Meanwhile, in the U.S., Hoda Muthana is suing the Trump administration over its denials that she’s an American citizen.

The U.S. isn’t moving to revoke her citizenship — Secretary of State Mike Pompeo is denying she has any U.S. citizenship at all.

The administration has asserted this because it said Muthana’s father was serving as a Yemeni diplomat to the UN when she was born in New Jersey.

Kids born in the U.S. to foreign diplomats don’t receive birthright citizenship under the 14th Amendment to the Constitution.

WATCH: American-born ISIS bride hopes to return to U.S.

The lawsuit argues that Muthana’s father ceased being a diplomat prior to her birth — one month prior, according to a family lawyer who spoke to Rukmini Callimachi of The New York Times.

That same lawyer told the Times that Muthana’s father was asked to prove that he had been discharged from his post. Muthana subsequently received two passports from the U.S. government — one of them in 2014, which she used to travel abroad and join ISIS.

To receive a U.S. passport, you must be a citizen through birth or naturalization.

University of Texas law professor Steve Vladeck said in a blog post that this doesn’t necessarily mean the U.S. State Department determined conclusively that Muthana is a citizen.

“But it is deeply suggestive of the conclusion that Muthana’s father was, as a matter of law, no longer entitled to diplomatic immunity at the time of her birth, and so her birth on U.S. soil entitled her to birthright citizenship.”

Vladeck went on to note that U.S. citizenship can only be revoked in certain cases, none of which seem to apply in Muthana’s situation.

Revoking U.S. citizenship can flow from voluntary actions, such as taking an oath to another country or serving in another nation’s armed forces that are engaged in hostilities against America.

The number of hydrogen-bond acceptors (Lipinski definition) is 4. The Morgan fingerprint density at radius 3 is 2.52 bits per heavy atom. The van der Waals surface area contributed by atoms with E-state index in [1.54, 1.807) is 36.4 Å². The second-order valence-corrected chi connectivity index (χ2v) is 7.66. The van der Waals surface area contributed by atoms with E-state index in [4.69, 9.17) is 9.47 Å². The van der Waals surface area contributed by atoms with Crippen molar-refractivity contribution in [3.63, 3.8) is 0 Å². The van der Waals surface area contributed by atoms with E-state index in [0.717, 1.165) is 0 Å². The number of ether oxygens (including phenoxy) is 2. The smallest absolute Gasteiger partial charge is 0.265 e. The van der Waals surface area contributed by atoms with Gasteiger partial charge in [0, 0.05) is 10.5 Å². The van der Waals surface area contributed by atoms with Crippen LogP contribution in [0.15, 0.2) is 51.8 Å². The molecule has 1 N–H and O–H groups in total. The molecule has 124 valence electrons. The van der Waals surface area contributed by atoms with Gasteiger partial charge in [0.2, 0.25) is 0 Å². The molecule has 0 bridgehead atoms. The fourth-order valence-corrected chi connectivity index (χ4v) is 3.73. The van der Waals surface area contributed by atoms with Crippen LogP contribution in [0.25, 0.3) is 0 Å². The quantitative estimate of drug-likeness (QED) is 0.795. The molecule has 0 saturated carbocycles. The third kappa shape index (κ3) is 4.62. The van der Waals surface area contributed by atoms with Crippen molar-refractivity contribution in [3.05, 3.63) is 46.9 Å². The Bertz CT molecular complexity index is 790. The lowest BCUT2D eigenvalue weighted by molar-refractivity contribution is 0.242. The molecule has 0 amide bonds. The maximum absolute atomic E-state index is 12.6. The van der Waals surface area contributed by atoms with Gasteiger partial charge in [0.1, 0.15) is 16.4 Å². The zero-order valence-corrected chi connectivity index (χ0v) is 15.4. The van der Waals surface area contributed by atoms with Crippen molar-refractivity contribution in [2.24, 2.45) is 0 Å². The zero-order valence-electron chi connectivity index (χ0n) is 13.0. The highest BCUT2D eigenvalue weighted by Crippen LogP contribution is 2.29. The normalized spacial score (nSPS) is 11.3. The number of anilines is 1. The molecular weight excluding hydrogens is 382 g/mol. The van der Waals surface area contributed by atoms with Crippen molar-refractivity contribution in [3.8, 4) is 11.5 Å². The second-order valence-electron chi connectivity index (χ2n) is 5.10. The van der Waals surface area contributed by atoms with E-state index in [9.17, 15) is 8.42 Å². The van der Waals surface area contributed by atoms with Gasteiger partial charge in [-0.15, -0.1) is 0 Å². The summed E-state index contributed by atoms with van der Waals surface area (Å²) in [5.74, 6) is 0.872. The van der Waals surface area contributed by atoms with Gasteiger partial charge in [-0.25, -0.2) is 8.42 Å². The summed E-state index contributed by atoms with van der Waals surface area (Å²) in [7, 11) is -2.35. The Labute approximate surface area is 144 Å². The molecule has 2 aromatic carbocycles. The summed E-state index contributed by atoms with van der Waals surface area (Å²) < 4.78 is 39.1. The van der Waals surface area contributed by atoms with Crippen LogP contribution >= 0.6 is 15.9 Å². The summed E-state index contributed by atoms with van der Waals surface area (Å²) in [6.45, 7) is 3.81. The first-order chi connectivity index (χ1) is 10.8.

Citizenship can be revoked in cases where an American has committed treason, but even there, the individual must be convicted first.

WATCH: Feb. 20 – Family attorney of Alabama woman who joined ISIS says Hoda Muthana was born in New Jersey

West noted that the Trump administration has called on other countries to repatriate their people who fought with ISIS — and yet, it won’t take Muthana back.

“It’s extremely hypocritical from the U.S. perspective,” she said.

Canadian citizenship

In Canada, the federal government used to have the power to strip people of their citizenship for reasons of treason, spying or terrorism.

That became possible through a Citizenship Act amendment that was enacted by Stephen Harper’s government in 2015.

The Liberals, however, repealed that provision.

And now, West asserted, it wouldn’t be possible for Canada to strip an ISIS fighter — or a bride — of citizenship.

Ultimately, West said that revoking citizenship doesn’t deal with a problem, it’s just “punting the problem to someone else” — in certain cases, abandoning them to another country that might welcome them, or that has even less capacity to help in their rehabilitation.

In other words, an ISIS member might no longer be one country’s problem, but could soon become another’s.

With files from The Associated Press